This past Saturday, I had the privilege of meeting and interviewing Dilruba Ahmed, author of Dhaka Dust, a delightful collection of poetry that I read and re-read with great pleasure. I first encountered Ahmed’s work in the form of a powerful letter she wrote for the Asian American Literary Review, titled “To Agha Shahid Ali.” In it, she reacts to a statement made by the Kashmiri-American poet:
“I wish all this had not happened…This dividing of the country, the divisions between people–Hindu, Muslim, Muslim, Hindu–you can’t imagine how much I hate it. It makes me sick.” Similarly, we may feel enraged, appalled, dismayed, and frustrated with recent events that emphasize those “divisions between people” here in America and around the world. And as writers, we may find ourselves wondering how to make sense of our impulse to write when other, larger matters seem far more pressing.
She goes on to respond to her own question: “If literature confronts us with our humanity, if it proves to us the shared desires and struggles of our individual lives, then literature, particularly writing by Asian Americans and other minorities, is arguably more important now than ever before.”
Agreed. And in the context of the mayhem that struck Mumbai this past week, even more poignant. Ahmed’s own work can be both whimsical and somber. In one of my favorites, “Rumor,” she paints the portrait of a woman who jogs in a sari.”Rumor had it/ she jogged the river trail/ in a sari. Chiffon layers draping crooked arms.” In another, “Thinking of His Jaywalking Ticket While Boarding a Plane at SFO,” Ahmed vividly recounts her own fears for her husband as the family experiences post-9/11 suspicion at airports across America. “Which swallowed Arabic vowel will trap him now?” she asks. “You liked to tease and say, mothers, do not name your sons Muhammad, but you do not joke anymore/You don’t joke about anything.” And here’s another of my favorites:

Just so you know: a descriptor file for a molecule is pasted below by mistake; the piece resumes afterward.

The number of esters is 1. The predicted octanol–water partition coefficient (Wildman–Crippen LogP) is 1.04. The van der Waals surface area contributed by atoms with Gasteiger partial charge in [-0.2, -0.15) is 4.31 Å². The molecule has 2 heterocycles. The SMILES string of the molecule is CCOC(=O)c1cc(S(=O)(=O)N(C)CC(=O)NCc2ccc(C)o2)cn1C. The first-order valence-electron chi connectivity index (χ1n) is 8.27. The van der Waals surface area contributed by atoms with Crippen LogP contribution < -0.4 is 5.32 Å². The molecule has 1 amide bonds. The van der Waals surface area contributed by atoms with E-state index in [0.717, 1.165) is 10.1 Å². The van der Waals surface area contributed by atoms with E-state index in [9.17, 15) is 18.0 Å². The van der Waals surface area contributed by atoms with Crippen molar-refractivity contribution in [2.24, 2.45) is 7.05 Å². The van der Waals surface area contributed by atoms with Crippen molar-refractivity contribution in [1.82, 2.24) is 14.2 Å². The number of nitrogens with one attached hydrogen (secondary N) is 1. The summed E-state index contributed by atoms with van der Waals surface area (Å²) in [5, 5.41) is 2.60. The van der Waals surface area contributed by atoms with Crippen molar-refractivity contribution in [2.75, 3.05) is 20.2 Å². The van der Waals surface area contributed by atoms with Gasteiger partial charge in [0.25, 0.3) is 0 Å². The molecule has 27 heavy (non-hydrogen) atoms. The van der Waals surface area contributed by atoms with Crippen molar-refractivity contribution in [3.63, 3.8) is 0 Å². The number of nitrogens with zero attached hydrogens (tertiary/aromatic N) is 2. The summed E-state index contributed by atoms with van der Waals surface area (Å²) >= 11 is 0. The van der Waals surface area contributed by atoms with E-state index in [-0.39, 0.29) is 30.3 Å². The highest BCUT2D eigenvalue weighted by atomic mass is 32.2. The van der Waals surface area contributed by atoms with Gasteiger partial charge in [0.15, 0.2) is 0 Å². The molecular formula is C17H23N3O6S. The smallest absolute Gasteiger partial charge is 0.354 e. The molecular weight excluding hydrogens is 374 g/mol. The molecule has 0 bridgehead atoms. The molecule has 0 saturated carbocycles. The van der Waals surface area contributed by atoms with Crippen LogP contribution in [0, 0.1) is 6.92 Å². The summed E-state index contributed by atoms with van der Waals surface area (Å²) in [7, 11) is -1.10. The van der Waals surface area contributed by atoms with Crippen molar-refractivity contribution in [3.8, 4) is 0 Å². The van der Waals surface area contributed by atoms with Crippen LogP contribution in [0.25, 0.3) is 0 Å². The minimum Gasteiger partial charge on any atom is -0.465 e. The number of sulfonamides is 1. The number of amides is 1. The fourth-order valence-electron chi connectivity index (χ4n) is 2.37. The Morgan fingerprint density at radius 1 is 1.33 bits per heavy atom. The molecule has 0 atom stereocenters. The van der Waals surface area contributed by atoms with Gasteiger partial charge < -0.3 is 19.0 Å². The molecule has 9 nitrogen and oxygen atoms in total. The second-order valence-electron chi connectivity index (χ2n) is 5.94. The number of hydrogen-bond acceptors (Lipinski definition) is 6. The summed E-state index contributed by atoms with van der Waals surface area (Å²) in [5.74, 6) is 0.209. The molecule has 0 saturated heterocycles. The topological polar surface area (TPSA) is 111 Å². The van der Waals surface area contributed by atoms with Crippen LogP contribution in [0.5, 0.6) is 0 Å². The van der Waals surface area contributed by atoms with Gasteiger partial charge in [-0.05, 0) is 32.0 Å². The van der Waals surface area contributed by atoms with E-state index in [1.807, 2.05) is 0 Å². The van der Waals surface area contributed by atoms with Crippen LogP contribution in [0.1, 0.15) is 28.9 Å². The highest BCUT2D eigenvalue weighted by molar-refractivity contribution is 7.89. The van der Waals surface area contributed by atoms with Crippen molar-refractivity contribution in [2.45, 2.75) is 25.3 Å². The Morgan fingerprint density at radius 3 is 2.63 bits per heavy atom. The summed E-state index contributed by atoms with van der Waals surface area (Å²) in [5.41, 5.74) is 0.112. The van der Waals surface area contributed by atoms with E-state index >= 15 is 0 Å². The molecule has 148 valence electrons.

It’s wine I need. Is it a sin to have another?
No harm in merlot, no harm in another.
In Ramadan, we’ll break our fast with dates and wine–
Must we pray in one room and dance in another?
Crushed blossoms at the end of the summer:
teach me how to coax nectar from the bloom of another.
Burned rice on the stove again: what’s to love
but my imperfections–you’ll forgive me another.
Butter by a kettle always melts, warns the proverb.
Heated, greased, we slip one into the other.
When, inexplicably, you enter my prayers,
I hear messages from one god or another.
Me encanta cantar, cuando estoy sola, en el carro.
mother tongue dissolves. I speak in another.
Heart thief, enter the fields like a woman in love,
vase in one hand, shears in the other.
I urge you to check out more of her poetry – I link to several more below. And you can find the full interview I did with Dilruba at my personal podcast, Talkadelphia. (Apologies for the ambient noise, it was all done in a coffee shop.) If you happen to be in Philadelphia this weekend, you can join me this Saturday and come hear Dilruba read her poetry in person.
Dilruba Ahmed’s Poems: Dhaka Dust, Mother, Roulade, Rumor, Venice during an Election Year in the U.S., Cathedral, Gazal